The Road Safety Monitor (RSM) is a unique, annual public opinion survey, conducted by the Traffic Injury Research Foundation (TIRF), that takes the pulse of the nation on key traffic safety issues and tracks changes in opinions, attitudes and behaviours of Canadians by means of a telephone and on-line survey of a random, representative sample of Canadian drivers. Aggressive driving encompasses behaviours such as running red lights, street racing, excessive speeding, swearing, using the horn when annoyed, and taking risks, just for fun as defined in the TIRF surveys.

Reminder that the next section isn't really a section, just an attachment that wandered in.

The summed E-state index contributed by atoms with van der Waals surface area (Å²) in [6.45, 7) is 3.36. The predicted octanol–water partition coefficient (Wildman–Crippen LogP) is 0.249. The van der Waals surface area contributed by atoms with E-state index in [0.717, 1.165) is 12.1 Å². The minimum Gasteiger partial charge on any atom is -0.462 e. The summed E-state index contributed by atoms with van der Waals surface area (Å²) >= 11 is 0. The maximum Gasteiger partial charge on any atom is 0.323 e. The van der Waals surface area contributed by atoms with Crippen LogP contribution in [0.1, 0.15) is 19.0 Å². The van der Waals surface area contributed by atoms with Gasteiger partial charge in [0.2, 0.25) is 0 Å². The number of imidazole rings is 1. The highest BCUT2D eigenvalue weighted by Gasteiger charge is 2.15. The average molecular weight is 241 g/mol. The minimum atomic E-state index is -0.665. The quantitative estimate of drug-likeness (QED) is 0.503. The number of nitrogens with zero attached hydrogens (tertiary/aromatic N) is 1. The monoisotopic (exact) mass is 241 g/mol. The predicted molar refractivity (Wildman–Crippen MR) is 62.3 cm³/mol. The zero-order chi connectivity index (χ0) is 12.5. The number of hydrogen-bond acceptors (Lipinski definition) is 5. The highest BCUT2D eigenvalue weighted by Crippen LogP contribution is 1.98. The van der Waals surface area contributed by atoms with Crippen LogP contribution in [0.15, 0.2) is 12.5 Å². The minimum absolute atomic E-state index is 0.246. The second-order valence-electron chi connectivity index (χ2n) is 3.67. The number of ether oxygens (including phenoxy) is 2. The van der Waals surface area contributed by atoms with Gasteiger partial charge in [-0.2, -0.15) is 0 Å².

Research shows that excessive speeding and aggressive driving increase crash risk and crash severity, and these factors play a significant role in road fatalities. In Canada, 800 people are killed and 3,000 are seriously injured as a result of speed-related crashes. At higher speeds, drivers have less time to identify hazards and react to avoid them. In addition, the ability to manoeuvre the vehicle is reduced and more distance is needed to come to a safe stop. Also, red light running is responsible for more than one-quarter of all road injuries at intersections with traffic lights. Although these surveys show that most people who speed excessively seem to be pretty confident about maintaining control over their vehicle, there is also considerable public concern about these road safety problems. Overall, there is public support for increased enforcement, technological solutions, and higher penalties. While it is challenging to draw definitive conclusions about trends regarding the prevalence of aggressive driving and excessive speeding, it is evident that the issue is significant and requires continued monitoring.
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